What interests me, though, is this 2014 law journal article I found about the case. (The article is on page 16.) It says, “The decedent’s daughter, Constance Ann Streif, whose last whereabouts were in Texas, had not been heard from since 1992; she had not had contact with the decedent since 1981.”
From what they and that court judgment are saying, it sounds as if Constance last had contact with her father in 1981, visited her sister in Texas in 1982, dropped out of sight and then contacted someone in 1992 before dropping out of sight again — which would mean she was still alive for at least about a decade after her disappearance was reported in 1982. However, it seems equally likely to me that the 1992 date in that article is a misprint for 1982 and therefore no one has seen OR heard from Constance since that visit to her sister.
I wish I knew for sure. I would welcome feedback (in the form of a comment on this entry, or an email) from anyone who knew Constance or is part of her family.
Finally changed the missing person of the week: it’s Zeta D. Gordon, a 43-year-old woman who went for a drive after an argument with her husband and never came back. This was in Atchison County, Kansas in the wee hours of October 5, 1992 — my seventh birthday. (I think I got a Baby Rollerblade doll that year.)
It’s not clear what happened to Zeta. On the one hand, her car was found abandoned with her belongings, including her purse, inside. On the other hand, after she went missing there were sightings of her in the area, and some of the witnesses were people who knew her. Her husband, who was never named as a suspect in her disappearance, took his own life in 1997. I don’t know whether they had any children.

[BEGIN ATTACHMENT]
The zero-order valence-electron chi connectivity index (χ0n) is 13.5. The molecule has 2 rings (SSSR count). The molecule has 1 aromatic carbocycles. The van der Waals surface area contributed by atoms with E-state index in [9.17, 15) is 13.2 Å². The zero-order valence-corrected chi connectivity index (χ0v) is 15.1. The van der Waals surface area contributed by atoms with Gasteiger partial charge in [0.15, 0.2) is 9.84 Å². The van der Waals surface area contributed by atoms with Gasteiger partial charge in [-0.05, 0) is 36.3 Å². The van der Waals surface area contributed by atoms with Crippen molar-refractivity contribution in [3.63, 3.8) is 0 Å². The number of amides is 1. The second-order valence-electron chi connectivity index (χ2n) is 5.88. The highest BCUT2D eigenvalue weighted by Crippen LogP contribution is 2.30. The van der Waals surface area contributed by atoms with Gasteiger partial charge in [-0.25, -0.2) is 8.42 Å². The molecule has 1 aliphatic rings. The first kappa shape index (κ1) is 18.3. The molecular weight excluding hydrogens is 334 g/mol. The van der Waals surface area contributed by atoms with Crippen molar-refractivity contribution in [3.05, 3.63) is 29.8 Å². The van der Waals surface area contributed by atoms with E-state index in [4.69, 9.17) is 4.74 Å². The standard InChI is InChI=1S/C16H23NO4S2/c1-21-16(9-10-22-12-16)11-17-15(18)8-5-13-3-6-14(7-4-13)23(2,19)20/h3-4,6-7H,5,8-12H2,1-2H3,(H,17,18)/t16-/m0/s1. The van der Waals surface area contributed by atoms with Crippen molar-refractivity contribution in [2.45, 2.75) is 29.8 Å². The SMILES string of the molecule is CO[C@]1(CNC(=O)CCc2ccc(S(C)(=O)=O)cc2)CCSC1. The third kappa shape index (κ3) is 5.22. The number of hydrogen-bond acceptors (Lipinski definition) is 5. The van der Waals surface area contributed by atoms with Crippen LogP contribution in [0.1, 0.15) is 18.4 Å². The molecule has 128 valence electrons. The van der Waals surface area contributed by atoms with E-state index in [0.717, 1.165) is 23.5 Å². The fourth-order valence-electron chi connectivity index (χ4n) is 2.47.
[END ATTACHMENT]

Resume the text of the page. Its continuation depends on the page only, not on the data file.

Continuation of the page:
If she’s still alive, Zeta would be 65 years old today.
Selected by Jill V. and Holly. Brandy Myers was thirteen years old and on the small side, not quite five feet tall and well under 100 pounds, when she disappeared from Phoenix, Arizona on May 26, 1992. When the police were searching for the next day they found the body of a teenage girl who looked like Brandy. But she wasn’t Brandy, and wasn’t even identified until almost twenty years later. That homicide remains unsolved and no one knows if it’s related to Brandy’s disappearance.
Brandy has been diagnosed with “brain damage.” I’d like to know the extent of the brain damage and the symptoms. She can’t have been seriously impaired or she wouldn’t have been going door-to-door selling stuff for a school fundraiser. But would her condition have made her a little slow, either mentally or physically or possibly both, and less able to resist an attacker?
I have a contact within the Phoenix PD who promised to give me more information about her, but never got back to me about it. I suppose he’s forgotten.
This is a case with just enough details to frustrate me. I wish I knew more. Maybe one of these days some newspaper will do a big feature article on Brandy’s disappearance.
It’s got less than a day to go, but if you care to, please donate to this Kickstarter campaign to do a documentary about a Canadian MP, Allen Kenley Matheson.